“I think playing in Scotland made me a better player, they play more physical football, everyone is stronger. I have a Spanish style and I want to keep the ball. But I think maybe now I am a better player, more physical, and this is good for my future.” (Edinburgh Evening News)
These are the words of Spanish midfielder Ruben Palazuelos following the news that he will be departing Hearts, and Scotland, following a largely successful four-year spell in Edinburgh.
His statement certainly offers nothing out of the ordinary, as foreign players are continuously moving to Scottish, and English, clubs and adapting their game to suit their new surroundings. Many have failed to adjust, but a large proportion have helped to improve our leagues, and at the same time improve other areas of their own game as well.
The Scottish, and British, game is renowned for its physicality and fast, direct approach – very different to the style of many European nations where focus is on slowing the game down, retaining possession and concentrating overall on the technical side of football. But whilst Palazuelos, and many others, are benefiting from playing in our country and developing the physical side of their game, can the same be said of many Scottish, or indeed British, footballers in Europe? Quite frankly, the answer is no.
If you discount the USA and Australia, where a handful of Scottish footballers have emigrated to, generally to play out their final years in football in more appealing temperatures, there are very few Scots playing football in countries out with the British Isles. Kenny Miller is probably the highest profile of the lot, but a financially-driven move to Turkey’s top division with Bursaspor is not the most inspiring.
Realistically, Scottish players are unlikely to grace the top clubs in La Liga, Serie A or the Bundesliga – but there seems to be a distinct lack of Scottish football representation abroad in general.
When you take into account the considerable saving made on taxes in many European countries, and the fact the weather is often far more appealing, it seems surprising that there aren’t more exports from our nation.
Are Scottish players simply not good enough, and do European countries ignore these shores when scouting for new talent? Or do our players not like the idea of leaving this wonderful country for pastures new?
The topic of the British game being left behind by many others, in particular the Spanish, is extremely popular amongst the English media at the moment, and the same could be said of Scotland, even if our expectations at international level are considerably lower than our neighbours to the South. But could many Scottish players benefit from experience in countries such as Spain and Italy, even if it isn’t at a Barcelona or an Inter Milan?
Many top Scottish players have made the move abroad in the past, such as John Collins, Dennis Law, Graeme Souness, Joe Jordan, Paul Lambert, Mo Johnston and Murdo MacLeod. But will we see many more in the future, and would it be beneficial for our players, and national game?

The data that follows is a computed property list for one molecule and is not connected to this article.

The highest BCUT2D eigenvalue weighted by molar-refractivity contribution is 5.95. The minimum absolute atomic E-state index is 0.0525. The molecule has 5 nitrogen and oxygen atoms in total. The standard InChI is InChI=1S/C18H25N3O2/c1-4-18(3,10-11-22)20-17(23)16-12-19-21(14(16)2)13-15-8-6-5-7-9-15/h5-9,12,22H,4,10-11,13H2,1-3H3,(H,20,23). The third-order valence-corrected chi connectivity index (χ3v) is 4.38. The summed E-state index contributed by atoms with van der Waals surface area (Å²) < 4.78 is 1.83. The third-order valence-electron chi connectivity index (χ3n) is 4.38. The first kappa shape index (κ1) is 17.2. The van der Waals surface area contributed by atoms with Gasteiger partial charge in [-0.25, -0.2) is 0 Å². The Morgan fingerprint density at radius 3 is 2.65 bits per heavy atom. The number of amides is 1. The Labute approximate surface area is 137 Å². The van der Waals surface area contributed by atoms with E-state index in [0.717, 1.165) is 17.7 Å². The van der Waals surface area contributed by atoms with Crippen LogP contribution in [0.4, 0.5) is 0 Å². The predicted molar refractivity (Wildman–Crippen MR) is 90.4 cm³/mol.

Here are the Scottish players who ply their trade on foreign soil around Europe (apologies if I have missed any):
Kenny Miller (Bursaspor)
Current international Miller has moved around clubs in Scotland and England on a regular basis, including both halves of the Old Firm, and made a £400,000 move to Turkey in January of this year. The motivations behind this appeared to be mainly down to the lucrative contract he was offered, reportedly £50,000 per week.
Mark Kerr (Asteras Tripolis)
In his early days at first club Fakirk Kerr was tipped as one of Scotland’s brightest prospects, but ultimately failed to live up to expectations. Following spells with Dundee United and Aberdeen, he moved to Greece after his contract at Pittodrie ended – even though he was club captain at the time. Asteras had narrowly avoided relegation from the Greek top flight the previous season.
Kevin Kerr (Arminia Bielefeld)
It may come as a shock to many that there is a Scottish player in German football, even if it is the level below the top flight. However, Kerr is German born, and his Scottish heritage comes from his father.
Mark Fotheringham (Anorthosis Famagusta)
An exception to the rule, Fotheringham is now playing in his third country outwit the UK. The Celtic youth has enjoyed short spells in Germany and Switzerland, and after returning to native shores for three years has since moved to Famagusta. Was actually a target for La Liga side Espanyol in 2009, and was given a trial at the club, but a transfer failed to materialise.
Mark Burchill (Enosis Paralimni)
Another hot prospect that failed to deliver, Burchill earned 6 Scotland caps during a career that saw him appear for no fewer than eleven British clubs. A combination of injuries and lack of goals were detrimental to Burchill’s career, and he left Scotland for Cyprus after becoming a free agent following a spell with Kilmarnock.
Jamie McKenzie (Appollon Limassol)
Ikechi Anya (Celta B, Spain)
So there IS a Scot playing in Spanish football. But then again, it is Spanish reserve football, and although Glasgow-born Anya has expressed a desire to play for the country in which his life began, he also qualifies for England, Romania and Nigeria. He also played for Sevilla’s second string before joining Celta Vigo.
Ryan Harper (Real Betis)
Ian Mackay (Ponferradina)
Scott Ramsay (Grindavik, Iceland)
Paul McShane (Grindavik, Iceland)
Richie Hart (Hibernians, Malta)
An Inverness-born player who enjoyed success in the Highlands, with both Ross County and Inverness Caledonian Thistle. Moved to Malta following a short spell at Dundee.
Kevin Nicol (Moss, Norway)
Had early spells in his career with Raith Rovers and Hibs, now playing for his third Norwegian side. He was club captain of FK Haugesund before moving to Moss.